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Alcohol Clin Exp Res. 1996 Dec;20(9):1675-81.

Acute hemodynamic, pituitary, and adrenocortical responses to alcohol in adult female sheep.

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  • 1Department of Veterinary Physiology and Pharmacology, Texas A&M University, College Station 77843-4466, USA.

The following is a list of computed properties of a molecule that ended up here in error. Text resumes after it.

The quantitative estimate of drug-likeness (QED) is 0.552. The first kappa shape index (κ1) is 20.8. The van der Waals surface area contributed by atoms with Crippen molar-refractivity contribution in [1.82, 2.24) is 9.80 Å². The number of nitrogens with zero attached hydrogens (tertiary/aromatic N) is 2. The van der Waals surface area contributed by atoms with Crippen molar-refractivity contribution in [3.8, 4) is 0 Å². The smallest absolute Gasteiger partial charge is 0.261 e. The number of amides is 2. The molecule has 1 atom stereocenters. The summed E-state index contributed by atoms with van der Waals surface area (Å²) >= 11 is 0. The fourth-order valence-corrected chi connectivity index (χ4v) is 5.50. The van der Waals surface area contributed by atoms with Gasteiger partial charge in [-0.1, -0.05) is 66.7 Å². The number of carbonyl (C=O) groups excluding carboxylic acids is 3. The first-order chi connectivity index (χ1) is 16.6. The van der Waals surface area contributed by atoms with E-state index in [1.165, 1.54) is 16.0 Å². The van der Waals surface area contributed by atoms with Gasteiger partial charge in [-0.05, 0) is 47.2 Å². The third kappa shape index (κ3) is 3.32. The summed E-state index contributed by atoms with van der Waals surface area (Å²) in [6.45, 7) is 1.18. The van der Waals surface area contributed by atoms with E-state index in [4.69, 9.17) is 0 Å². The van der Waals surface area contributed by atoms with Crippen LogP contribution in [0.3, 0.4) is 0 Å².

Alcohol was infused intravenously into chronically cannulated adult female sheep as a 40% solution (w/v) at doses of 0.5, 1.0, 1.5, or 2.0 g/kg over 1 hr. Saline infusions, equal in volume to the highest dose, served as a control. Dose-dependent peak blood alcohol concentrations (BACs) were attained 60 min after the beginning of alcohol infusion for all doses (86.5 +/- 3.7, 213.2 +/- 11.0, 373.2 +/- 14.3, and 494.1 +/- 34.5 mg/dl +/- SE, respectively). Plasma cortisol concentrations increased in response to the 0.5 g/kg infusions (BACs less than 100 mg/dl), whereas both ACTH and cortisol concentrations increased in the 1.0 and 2.0 g/kg dose groups. Mean arterial pressure, heart rate, and Paco2 increased, whereas Pao2 decreased in response to the 1.5 and 2.0 g/kg infusions. Arterial pH declined in the highest dose group. Respiratory rate was lower in all groups receiving alcohol compared with that of the control group. Hematocrit did not change. We conclude that BACs in adult female sheep below 100 mg/dl (levels easily achieved by social drinkers) result in activation of the hypothalamus-pituitary-adrenal axis. At high BACs (> 350 mg/dl), pituitary adrenal responses are accompanied by increases in heart rate, blood pressure, and Paco2 and decreases in Pao2 and arterial pH. These findings support the hypothesis that alcohol acts directly on the brain to mediate pituitary adrenal responses and that the additional responses to high BACs (the blood gas and hemodynamic responses), might be mediated by direct actions of alcohol on the brain, by cerebral ischemia, or by alcohol-mediated suppression of ventilatory drive and hypoxemia.

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